In case your wondering exactly what a "wellness strategy" entails, it's no secret, but hard to do alone. After spending years dealing with mental illness personally, as well as, spending time with others affected, here are some of the things that help encourage stability:
1. Seek professional help: This includes regular visits with a psychiatrist and therapist. It's important to find doctors you can trust and share everything with. Therapy is invaluable.
2. Medication: If you and your doctor decide to use medication as part of treatment, follow the regime precisely and share everything you feel including any side effects with your doctor. Realistically, many times it requires a combination of medication (e.g. Antidepressants, antipsychotics, mood stabilizers, etc) to effectively treat bipolar disorder and an average of 6 months (my experience) to determine the most therapeutic combination. Also, tweaks usually are required over time.
3. Interaction with others affected: Whether you attend support groups, participate in out patient therapy, or simply meet regularly one on one, it's extremely important to spend time with others who share your illness. These are the people that truly get you. They understand exactly what you're going through and I my opinion, are the best source of compassion, empathy, and overall connection.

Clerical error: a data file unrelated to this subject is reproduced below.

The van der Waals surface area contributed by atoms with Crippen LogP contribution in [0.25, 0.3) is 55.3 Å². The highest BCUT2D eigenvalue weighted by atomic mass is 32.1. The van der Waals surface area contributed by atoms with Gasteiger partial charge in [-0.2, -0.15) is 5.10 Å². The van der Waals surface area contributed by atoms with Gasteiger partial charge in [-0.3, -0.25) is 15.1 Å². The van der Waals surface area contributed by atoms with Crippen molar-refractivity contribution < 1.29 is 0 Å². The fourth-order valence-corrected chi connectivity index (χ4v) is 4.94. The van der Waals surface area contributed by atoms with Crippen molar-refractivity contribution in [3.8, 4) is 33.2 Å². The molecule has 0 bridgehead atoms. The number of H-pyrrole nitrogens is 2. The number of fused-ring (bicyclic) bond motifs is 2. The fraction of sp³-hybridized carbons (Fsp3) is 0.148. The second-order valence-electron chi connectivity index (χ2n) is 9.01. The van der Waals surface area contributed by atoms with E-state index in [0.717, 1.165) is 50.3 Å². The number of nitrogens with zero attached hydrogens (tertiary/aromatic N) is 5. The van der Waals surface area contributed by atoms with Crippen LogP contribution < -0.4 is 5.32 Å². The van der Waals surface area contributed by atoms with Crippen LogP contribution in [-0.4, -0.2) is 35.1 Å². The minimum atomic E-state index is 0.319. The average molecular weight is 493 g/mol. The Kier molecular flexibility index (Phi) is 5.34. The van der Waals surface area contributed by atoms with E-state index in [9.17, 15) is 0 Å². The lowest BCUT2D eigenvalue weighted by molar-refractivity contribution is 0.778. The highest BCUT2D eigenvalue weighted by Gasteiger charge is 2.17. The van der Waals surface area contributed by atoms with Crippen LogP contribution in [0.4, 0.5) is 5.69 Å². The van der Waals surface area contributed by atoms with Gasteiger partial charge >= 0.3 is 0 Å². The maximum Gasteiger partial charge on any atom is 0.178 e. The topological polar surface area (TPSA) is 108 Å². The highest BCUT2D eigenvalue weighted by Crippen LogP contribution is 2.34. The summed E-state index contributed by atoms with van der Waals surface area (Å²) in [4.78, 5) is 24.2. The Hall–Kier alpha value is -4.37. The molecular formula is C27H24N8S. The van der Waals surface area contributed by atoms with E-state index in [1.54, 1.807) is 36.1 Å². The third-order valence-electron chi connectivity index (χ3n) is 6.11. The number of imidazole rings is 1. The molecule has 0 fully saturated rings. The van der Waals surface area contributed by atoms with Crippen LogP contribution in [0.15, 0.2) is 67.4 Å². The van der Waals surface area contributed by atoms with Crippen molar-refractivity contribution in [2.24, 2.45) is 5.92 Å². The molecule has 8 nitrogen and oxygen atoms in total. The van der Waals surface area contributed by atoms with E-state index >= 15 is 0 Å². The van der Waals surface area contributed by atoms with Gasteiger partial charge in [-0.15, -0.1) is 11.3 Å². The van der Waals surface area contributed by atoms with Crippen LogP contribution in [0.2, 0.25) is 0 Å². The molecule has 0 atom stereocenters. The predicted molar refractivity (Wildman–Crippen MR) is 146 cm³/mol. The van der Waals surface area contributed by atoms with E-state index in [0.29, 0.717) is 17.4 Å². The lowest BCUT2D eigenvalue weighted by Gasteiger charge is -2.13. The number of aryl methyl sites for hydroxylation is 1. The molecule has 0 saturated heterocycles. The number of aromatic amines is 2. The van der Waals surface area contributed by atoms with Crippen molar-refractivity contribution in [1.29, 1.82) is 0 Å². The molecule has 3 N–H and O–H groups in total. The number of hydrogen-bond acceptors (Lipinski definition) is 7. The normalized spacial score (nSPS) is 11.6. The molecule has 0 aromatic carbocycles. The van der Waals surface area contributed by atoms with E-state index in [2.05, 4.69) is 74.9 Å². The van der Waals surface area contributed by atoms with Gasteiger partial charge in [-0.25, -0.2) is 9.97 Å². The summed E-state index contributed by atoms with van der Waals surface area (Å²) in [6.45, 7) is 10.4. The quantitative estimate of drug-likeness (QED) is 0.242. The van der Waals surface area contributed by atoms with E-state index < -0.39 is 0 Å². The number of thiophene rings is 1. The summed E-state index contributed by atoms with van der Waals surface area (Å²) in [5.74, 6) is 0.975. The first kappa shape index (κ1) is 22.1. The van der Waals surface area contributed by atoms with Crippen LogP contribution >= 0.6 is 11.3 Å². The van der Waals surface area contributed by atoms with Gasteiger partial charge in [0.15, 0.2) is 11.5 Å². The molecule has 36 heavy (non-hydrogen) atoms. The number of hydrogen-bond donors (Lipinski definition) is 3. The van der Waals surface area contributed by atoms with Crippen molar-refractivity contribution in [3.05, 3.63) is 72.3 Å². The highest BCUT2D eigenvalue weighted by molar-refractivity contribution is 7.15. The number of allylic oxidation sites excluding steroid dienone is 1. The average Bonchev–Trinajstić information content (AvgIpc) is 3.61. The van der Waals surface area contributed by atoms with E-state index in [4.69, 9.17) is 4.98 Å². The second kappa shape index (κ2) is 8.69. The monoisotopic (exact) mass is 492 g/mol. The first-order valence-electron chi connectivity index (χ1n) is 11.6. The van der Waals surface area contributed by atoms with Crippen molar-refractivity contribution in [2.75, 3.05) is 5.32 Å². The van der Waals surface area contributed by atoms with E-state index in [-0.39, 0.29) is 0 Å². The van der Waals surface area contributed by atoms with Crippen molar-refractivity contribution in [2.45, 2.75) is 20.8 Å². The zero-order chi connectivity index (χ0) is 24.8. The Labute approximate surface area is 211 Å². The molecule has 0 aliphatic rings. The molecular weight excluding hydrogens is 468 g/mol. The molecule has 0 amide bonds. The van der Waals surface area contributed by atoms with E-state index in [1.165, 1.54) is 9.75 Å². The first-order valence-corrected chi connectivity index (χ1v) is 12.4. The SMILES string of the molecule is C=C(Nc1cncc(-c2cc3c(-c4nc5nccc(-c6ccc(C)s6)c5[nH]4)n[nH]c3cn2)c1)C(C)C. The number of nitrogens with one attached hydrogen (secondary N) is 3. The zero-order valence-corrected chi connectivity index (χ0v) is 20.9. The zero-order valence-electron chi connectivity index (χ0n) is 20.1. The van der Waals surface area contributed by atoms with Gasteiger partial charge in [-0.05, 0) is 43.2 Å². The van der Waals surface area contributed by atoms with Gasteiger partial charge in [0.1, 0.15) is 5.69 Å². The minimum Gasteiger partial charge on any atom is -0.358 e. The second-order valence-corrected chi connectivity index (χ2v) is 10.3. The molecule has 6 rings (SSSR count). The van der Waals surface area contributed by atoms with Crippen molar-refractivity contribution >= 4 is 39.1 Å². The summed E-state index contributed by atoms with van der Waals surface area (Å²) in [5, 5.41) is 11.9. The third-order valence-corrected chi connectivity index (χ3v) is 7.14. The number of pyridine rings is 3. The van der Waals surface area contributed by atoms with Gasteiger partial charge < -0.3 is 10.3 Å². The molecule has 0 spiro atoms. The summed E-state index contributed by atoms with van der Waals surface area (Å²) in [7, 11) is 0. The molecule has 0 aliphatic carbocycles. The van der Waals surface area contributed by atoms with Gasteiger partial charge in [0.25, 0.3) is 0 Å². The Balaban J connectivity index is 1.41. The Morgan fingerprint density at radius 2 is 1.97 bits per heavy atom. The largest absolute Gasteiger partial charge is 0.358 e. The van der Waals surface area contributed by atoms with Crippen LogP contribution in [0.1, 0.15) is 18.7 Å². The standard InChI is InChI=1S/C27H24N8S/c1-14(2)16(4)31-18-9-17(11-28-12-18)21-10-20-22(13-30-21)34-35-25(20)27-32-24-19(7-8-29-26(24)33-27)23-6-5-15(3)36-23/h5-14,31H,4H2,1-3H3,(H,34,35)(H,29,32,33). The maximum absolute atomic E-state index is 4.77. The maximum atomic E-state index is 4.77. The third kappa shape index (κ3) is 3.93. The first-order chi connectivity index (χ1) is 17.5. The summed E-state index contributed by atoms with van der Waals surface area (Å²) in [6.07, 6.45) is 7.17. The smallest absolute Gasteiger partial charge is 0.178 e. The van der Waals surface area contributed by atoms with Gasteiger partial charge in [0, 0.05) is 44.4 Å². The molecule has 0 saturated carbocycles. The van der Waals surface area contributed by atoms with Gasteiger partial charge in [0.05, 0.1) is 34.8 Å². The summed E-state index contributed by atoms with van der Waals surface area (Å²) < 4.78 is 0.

4. Coping skills: This is the ammunition you need on a day to day basis to push through. The most effective are also the simplest. Some examples include taking a walk, listening to calming music, contacting a friend/sponsor, reading a book, using a light box, playing with a pet, or anything else that effectively draws your attention in a positive direction.
5. Knowing your limits: Don't push too hard and learn to say no. That's it.
I want to stress that living with mental illness is much bigger than the few tips I've discussed here. These things help you cope, but by no means solve anything. These are simply methods to help you live a happier and more productive life.